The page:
Well, I decided to use this one today because yesterday was a little bit of a letdown.  And I had to grin and bear.  My friend and I had been talking about a day trip down to St. Augustine for awhile.  And when I got to her house at seven a.m. on the weekend (I cannot tell you the last time I left my home on the weekend before I leave for work), she told me there was an 80% chance of rain down there today.  And there was rain all along the I-95 corridor down there.  Considering St. Augustine is mainly outside, we would have been drenched all day.  And then driven home in the rain.  So we bailed.  I was bummed.  Heck, I was planning on posting a shiny new St. Augustine magnet today!

But we decided to have fun, anyway.  We went to a terrific breakfast place that's packed on the weekend and were some of the only customers there because it was so early.  And the breakfast was delicious - I had cherry crapes.  Then we headed out to Tybee Island and did some shopping.  I got a couple of magnets.  She got a couple of reversible skirts.  And we managed to get home around noon, plenty of time before the rain started between four and five.  

All in all, a good day was had.  And we rescheduled St. Augustine.  So I may have a shot at that shiny new magnet after all - if the weather decides to cooperate...

Saturday, August 22, 2009

Sailing the Savannah Seas

Magnet # 16:  Steamship Savannah Passing Riverstreet

Material:  Metal

Purchased by:  Me

Today is a big day in Savannah, nautically speaking.  Back in 1818, the Steamship Savannah was launched on this day.  And later, in 1962, the Nuclear Ship Savannah arrived in the city on August 22, completing its maiden voyage from New York.  Both were pretty special - the SS Savannah was the first steamship to make it across the Atlantic.  And the NS Savannah was the first nuclear-powered cargo passenger ship ever.

How cool is this magnet!  It's the SS Savannah, so it's perfect for this post.  But, best of all, it has a track that the little ship can move back and forth on - it's interactive!  I know this is the only moving magnet in my collection.  And I don't think I've seen any others like it on the web.

I got it here in Savannah, at the Ships of the Sea Museum.  It's a neat little collection located in the historic Scarbrough House.  And whose home was it, originally?  William Scarbrough, shipping merchant, President of the Savannah Steamship Company, and, most importantly, one of the principal owners of the SS Savannah.  Unfortunately, the SS Savannah turned out to be a financial disaster and Scarbrough later lost everything, including his home.  It passed through many a hand, eventually falling into ruin.  Thank goodness the Ships of the Maritime Museum finally acquired it in 1995, restoring and reopening it in 1997.  This home is gorgeous!  It's a Greek Revival home, so there are columns everywhere.  And there are also beautiful, tiled floors.  It's worth seeing this Museum just for the building alone.

But then there's the collection.  Ships of the Sea is filled with items focusing on the Atlantic shipping era of the 17th and 18th centuries.  There are paintings and antiques of all kinds - equipment, ships in bottles, ship wheels - even figureheads.  And let's not forget the models.  They have over twenty amazingly intricate model ships.  I cannot imagine how much time was spent assembling them.  Some of them are large enough to fill a room.  The Titanic is among them.  And, of course, the SS Savannah is as well.  If you're curious, give their site a visit at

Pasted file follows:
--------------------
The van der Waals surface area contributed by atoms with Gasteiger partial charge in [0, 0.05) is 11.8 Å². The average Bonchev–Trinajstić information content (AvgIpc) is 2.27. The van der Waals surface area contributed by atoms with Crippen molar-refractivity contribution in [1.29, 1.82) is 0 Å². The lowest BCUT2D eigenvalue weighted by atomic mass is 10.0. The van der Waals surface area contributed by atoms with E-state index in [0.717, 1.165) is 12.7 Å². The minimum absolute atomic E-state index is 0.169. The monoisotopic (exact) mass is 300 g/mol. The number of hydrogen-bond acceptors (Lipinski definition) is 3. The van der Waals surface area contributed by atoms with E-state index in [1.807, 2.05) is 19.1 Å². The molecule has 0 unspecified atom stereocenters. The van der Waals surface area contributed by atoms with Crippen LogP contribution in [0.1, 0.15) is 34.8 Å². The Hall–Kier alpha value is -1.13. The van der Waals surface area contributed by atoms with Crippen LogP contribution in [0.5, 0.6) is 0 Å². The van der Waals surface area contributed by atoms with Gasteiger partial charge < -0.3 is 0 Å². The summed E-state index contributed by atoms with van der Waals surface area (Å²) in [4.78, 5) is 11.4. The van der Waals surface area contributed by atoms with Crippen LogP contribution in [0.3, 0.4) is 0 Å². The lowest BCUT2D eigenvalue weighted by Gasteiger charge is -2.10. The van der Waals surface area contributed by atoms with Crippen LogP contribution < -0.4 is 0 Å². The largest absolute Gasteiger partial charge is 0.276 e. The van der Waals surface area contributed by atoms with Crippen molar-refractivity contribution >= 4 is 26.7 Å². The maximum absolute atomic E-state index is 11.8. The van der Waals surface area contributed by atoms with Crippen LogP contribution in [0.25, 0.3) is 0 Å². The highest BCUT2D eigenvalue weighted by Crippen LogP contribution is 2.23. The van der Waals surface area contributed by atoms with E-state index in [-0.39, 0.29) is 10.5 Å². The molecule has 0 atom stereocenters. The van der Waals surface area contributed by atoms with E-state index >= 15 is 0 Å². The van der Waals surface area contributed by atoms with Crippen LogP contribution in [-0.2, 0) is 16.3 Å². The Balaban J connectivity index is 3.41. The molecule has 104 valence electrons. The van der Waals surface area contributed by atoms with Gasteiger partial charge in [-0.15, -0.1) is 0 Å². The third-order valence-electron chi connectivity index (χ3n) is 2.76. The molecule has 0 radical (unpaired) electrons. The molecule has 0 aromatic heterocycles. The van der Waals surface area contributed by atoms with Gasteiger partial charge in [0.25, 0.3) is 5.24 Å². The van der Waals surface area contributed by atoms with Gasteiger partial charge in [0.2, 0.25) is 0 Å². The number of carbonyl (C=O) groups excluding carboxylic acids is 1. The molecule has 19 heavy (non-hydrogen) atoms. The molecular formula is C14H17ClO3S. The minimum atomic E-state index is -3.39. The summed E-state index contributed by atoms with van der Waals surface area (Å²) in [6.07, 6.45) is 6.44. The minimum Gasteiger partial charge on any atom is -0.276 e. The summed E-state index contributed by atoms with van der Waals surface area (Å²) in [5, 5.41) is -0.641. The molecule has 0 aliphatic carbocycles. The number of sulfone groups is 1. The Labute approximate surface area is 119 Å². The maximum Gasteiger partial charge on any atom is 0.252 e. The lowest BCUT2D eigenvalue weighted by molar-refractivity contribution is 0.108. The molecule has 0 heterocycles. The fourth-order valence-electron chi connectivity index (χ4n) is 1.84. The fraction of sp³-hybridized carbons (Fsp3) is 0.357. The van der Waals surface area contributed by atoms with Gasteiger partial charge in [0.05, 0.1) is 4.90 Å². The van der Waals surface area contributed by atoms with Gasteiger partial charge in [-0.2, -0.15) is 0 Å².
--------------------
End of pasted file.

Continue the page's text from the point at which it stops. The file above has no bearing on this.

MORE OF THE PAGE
Friday, August 21, 2009

Hau'oli la hanau to You

Magnet # 15:  Hawaiian Plumeria

Material:  Resin

Purchased by:  Mom & Dad

Hau'oli la hanau, Hawaii!  It's your birthday!

Yep, back in 1959, on this very day, Hawaii became the USA's 50th, and currently, final state.  Which makes it the 50th state and this its 50th anniversary.  I'll bet there's some serious celebration going on down there today.

The bloom featured here is a plumeria, which although it is quite attractive and abundant in Hawaii, is not the state flower.  It must have been tough picking between all the beautiful flowers they have growing there.  Not that I have seen them myself - I've never been to Hawaii.  And I only have myself to blame.  My folks offered to take me along with them many years ago, but I opted to go visit my family in Texas instead.  Did I make the right decision?  To this day, I still don't know what I'd do if I had to choose again.  I mean, Hawaii is a gorgeous place.  But I do love to see all of my family in Texas.

Well, at least I have plenty of Hawaiian magnets.  My Dad goes there every year or so for work.  He's been there so often that on his recent trips I haven't asked him to buy any new magnets for me.  Of course, that may change on the next visit.  After all, I now need a steady supply of  magnets to keep this blog going (heh, heh - my master plan is revealed!).

Wednesday, August 19, 2009

It's the New "Heart of Dixie"

Magnet # 14: Sweet Home Alabama

Material:  Rubber

Purchased by:  Me

Before I moved to Savannah, I lived in Alabama.  Moved there when I was five and left after I finished college.  My folks still live there.  Which pretty much makes it home to me.  Don't believe what you've heard - it's not such a bad place.  I almost never see a truck in somebody's front lawn.  They even passed a law against it!